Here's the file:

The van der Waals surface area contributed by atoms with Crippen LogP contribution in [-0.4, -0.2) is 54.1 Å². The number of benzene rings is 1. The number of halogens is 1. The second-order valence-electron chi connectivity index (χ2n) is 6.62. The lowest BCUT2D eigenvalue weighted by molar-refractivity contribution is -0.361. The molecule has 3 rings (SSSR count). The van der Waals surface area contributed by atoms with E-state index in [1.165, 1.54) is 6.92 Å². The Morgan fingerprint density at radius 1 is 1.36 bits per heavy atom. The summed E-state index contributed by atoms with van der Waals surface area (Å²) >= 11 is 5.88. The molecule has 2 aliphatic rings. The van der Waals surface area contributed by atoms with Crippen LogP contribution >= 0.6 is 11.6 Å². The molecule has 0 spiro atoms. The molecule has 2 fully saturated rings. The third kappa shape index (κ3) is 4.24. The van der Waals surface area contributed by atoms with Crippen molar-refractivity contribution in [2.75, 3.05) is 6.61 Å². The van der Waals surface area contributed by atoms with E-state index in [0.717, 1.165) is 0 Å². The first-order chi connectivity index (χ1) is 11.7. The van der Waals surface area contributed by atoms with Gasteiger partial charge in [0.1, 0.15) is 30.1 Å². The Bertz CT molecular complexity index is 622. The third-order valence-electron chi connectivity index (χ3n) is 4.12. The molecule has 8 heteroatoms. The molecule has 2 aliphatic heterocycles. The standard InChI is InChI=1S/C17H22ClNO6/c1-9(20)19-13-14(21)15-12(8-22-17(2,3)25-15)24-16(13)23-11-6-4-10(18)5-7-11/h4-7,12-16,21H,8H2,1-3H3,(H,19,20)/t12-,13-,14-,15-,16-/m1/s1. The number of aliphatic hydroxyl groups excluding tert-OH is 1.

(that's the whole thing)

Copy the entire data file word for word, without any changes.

The van der Waals surface area contributed by atoms with Crippen LogP contribution in [-0.4, -0.2) is 54.1 Å². The number of benzene rings is 1. The number of halogens is 1. The second-order valence-electron chi connectivity index (χ2n) is 6.62. The lowest BCUT2D eigenvalue weighted by molar-refractivity contribution is -0.361. The molecule has 3 rings (SSSR count). The van der Waals surface area contributed by atoms with E-state index in [1.165, 1.54) is 6.92 Å². The Morgan fingerprint density at radius 1 is 1.36 bits per heavy atom. The summed E-state index contributed by atoms with van der Waals surface area (Å²) >= 11 is 5.88. The molecule has 2 aliphatic rings. The van der Waals surface area contributed by atoms with Crippen LogP contribution >= 0.6 is 11.6 Å². The molecule has 0 spiro atoms. The molecule has 2 fully saturated rings. The third kappa shape index (κ3) is 4.24. The van der Waals surface area contributed by atoms with Crippen molar-refractivity contribution in [2.75, 3.05) is 6.61 Å². The van der Waals surface area contributed by atoms with E-state index in [0.717, 1.165) is 0 Å². The first-order chi connectivity index (χ1) is 11.7. The van der Waals surface area contributed by atoms with Gasteiger partial charge in [0.1, 0.15) is 30.1 Å². The Bertz CT molecular complexity index is 622. The third-order valence-electron chi connectivity index (χ3n) is 4.12. The molecule has 8 heteroatoms. The molecule has 2 aliphatic heterocycles. The standard InChI is InChI=1S/C17H22ClNO6/c1-9(20)19-13-14(21)15-12(8-22-17(2,3)25-15)24-16(13)23-11-6-4-10(18)5-7-11/h4-7,12-16,21H,8H2,1-3H3,(H,19,20)/t12-,13-,14-,15-,16-/m1/s1. The number of aliphatic hydroxyl groups excluding tert-OH is 1.